At the same time, I was having fun. The world of Toril is just kind of conducive to that, execution notwithstanding. I churned through Homeland in a few days, and Exile didn’t take much longer. By the end of Exile, I was starting to feel a bit better about everything, too. Yeah, Zak’s climactic end is anime bullshit, but Drizzt’s whispers of adventure were getting harder to ignore. That, and Sojourn promised a journey to Ten Towns. That’s when THE LEGACY really begins, after all.
I was also beginning to appreciate some aspects to Drizzt and his struggles that I hadn’t noticed when I was 13, which is funny because subtlety doesn’t really exist in the Underdark.
I’m used to black-and-white morality in my fantasy stories. It sucks, but it is what it is. Sauron is evil for the sake of evil and so are his orcs. Drizzt’s world though is a bit greyer. To be sure, Menzoberranzan is largely pants-on-head stupid, but it’s also filled with antiheroes like Zak and Jarlaxle. They bring forth some nice questions about what it is to be good and how one should follow their own morals—or how one fails at following their own morals.
Zak is by all accounts a good character. He’s one of maybe three in the Underdark. But wow does he enjoy killing dark elves. Yeah dark elves suck, but so does murder. It begets some questions that aren’t so easy to answer, such as the roles of nature v nurture and religion as a cultural cornerstone.
Drizzt’s trip through Blindenstone is likewise filled with introspection. It’s not always well written to be sure, but I like that it’s there.
When I was 13, I was all about the sword fights and goofy magic. Now though, it’s the moments between that shine the brightest. Ironically, those are generally moments of deep despair.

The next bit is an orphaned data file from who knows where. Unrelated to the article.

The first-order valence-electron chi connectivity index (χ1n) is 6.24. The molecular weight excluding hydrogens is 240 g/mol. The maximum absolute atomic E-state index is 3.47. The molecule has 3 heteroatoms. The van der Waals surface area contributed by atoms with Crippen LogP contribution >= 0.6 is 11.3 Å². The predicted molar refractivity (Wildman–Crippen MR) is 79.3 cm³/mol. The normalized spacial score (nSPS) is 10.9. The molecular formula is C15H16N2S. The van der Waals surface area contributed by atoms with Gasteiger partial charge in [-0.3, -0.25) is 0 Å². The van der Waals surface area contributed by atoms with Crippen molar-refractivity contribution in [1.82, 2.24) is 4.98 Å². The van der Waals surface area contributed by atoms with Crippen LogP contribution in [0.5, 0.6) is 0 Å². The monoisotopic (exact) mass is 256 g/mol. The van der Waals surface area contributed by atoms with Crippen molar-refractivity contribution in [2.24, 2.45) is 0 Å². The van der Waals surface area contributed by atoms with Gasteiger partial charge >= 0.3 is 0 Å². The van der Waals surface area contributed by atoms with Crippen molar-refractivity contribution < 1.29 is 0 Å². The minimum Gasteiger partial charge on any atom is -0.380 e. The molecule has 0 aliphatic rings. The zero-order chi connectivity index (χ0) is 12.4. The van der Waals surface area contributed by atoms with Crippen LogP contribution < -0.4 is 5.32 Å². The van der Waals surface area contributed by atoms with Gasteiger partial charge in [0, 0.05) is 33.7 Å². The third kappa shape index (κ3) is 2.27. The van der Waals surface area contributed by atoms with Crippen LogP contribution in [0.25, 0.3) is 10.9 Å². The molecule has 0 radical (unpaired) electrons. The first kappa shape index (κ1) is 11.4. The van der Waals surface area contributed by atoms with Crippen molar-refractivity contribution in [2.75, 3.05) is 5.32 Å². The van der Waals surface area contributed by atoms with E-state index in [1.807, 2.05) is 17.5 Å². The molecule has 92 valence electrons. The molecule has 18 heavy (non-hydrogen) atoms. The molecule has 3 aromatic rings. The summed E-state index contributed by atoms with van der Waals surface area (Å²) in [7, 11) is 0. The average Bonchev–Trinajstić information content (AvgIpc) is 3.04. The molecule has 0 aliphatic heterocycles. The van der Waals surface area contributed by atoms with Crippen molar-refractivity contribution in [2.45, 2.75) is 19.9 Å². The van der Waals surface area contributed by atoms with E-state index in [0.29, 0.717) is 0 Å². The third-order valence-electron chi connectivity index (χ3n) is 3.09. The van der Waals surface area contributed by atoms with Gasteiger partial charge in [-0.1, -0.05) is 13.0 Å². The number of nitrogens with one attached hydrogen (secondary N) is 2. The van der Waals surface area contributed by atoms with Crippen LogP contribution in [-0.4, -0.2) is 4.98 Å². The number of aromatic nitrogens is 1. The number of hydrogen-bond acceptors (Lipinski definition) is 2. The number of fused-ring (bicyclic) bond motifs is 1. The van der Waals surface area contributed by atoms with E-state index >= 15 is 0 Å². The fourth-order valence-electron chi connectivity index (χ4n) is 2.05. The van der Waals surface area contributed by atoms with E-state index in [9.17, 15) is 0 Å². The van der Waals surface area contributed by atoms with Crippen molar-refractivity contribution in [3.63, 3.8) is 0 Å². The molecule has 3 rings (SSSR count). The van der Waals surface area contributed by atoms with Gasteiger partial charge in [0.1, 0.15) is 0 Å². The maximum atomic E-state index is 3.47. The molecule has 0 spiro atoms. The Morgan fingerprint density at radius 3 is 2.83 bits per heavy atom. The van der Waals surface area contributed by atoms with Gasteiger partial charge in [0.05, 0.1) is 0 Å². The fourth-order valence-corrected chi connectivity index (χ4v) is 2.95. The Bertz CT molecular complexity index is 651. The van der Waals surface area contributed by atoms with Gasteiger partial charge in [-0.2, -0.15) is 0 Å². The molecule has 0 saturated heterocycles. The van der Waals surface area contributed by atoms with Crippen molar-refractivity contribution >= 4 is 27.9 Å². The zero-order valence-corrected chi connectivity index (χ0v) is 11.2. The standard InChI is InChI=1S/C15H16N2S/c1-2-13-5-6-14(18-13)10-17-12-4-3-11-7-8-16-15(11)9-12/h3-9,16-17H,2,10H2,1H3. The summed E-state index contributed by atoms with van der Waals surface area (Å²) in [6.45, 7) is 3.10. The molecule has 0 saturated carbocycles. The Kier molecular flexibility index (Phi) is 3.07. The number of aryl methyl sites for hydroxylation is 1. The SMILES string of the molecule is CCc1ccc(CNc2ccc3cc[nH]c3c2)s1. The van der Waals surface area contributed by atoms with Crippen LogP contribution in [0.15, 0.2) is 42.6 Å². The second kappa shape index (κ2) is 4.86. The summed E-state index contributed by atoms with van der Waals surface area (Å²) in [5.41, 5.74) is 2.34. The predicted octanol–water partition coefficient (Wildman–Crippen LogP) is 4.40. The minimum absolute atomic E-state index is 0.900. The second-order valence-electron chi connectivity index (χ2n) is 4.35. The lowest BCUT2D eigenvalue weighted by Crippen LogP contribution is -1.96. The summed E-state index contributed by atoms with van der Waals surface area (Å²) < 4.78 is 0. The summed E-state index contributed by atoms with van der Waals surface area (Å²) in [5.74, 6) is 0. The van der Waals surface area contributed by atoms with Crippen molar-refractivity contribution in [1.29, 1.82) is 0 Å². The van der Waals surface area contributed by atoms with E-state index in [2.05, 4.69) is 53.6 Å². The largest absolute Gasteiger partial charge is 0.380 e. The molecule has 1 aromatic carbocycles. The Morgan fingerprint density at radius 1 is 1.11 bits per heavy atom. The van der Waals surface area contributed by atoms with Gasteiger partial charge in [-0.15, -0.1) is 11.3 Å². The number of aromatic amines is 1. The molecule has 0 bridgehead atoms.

Come Sojourn, and the questions keep piling on, as do the character moments. Does Drizzt kill a bunch of giant monsters? Of course. But his interactions with a small farming village and the subsequent chase as he’s framed for killing a family are far more tense.
And for all my complaints, R.A. Salvatore is one of those writers that makes it so easy for me to lose myself, to see through the pages and into the world. I’ll criticize the prose in these novels until I’m blue in the face, but his words are effective. I could see Drizzt fighting alongside Mooshie, shooting arrows into an army of orcs. I could see the darkness spell on Mooshie’s shield, the blind ranger moving around like a black hole of swords and screams.
I mean, it’s stupid, right? Drizzt can throw out globes of darkness and fairy fire, and every time he does—be it the first or the thirtieth—we get an explanation of what and how. It’s frustrating, yet it’s exhilarating too.
I suppose I should wrap this all up with some platitude about being an adult, how knowing when to work and when to just enjoy is the marking of maturity and wisdom or some shit, but I’m not. If I had any answers, I wouldn’t be writing this pseudo-introspective essay about a dumb fantasy novel. Clearly I do not have my shit together.
I could also wrap this up in a review way, giving the series a score and a recommendation, but I won’t do that either. I don’t know if these are good. I’m too attached, even with a 14 year gap.
I am going to read the next three though. And perhaps the next four after that. I might even go the distance and read all 23. Who knows? At this point, I think I’ll just be happy to have a friend back, even if it’s only for a moment.
Maybe tomorrow I won’t be stupid.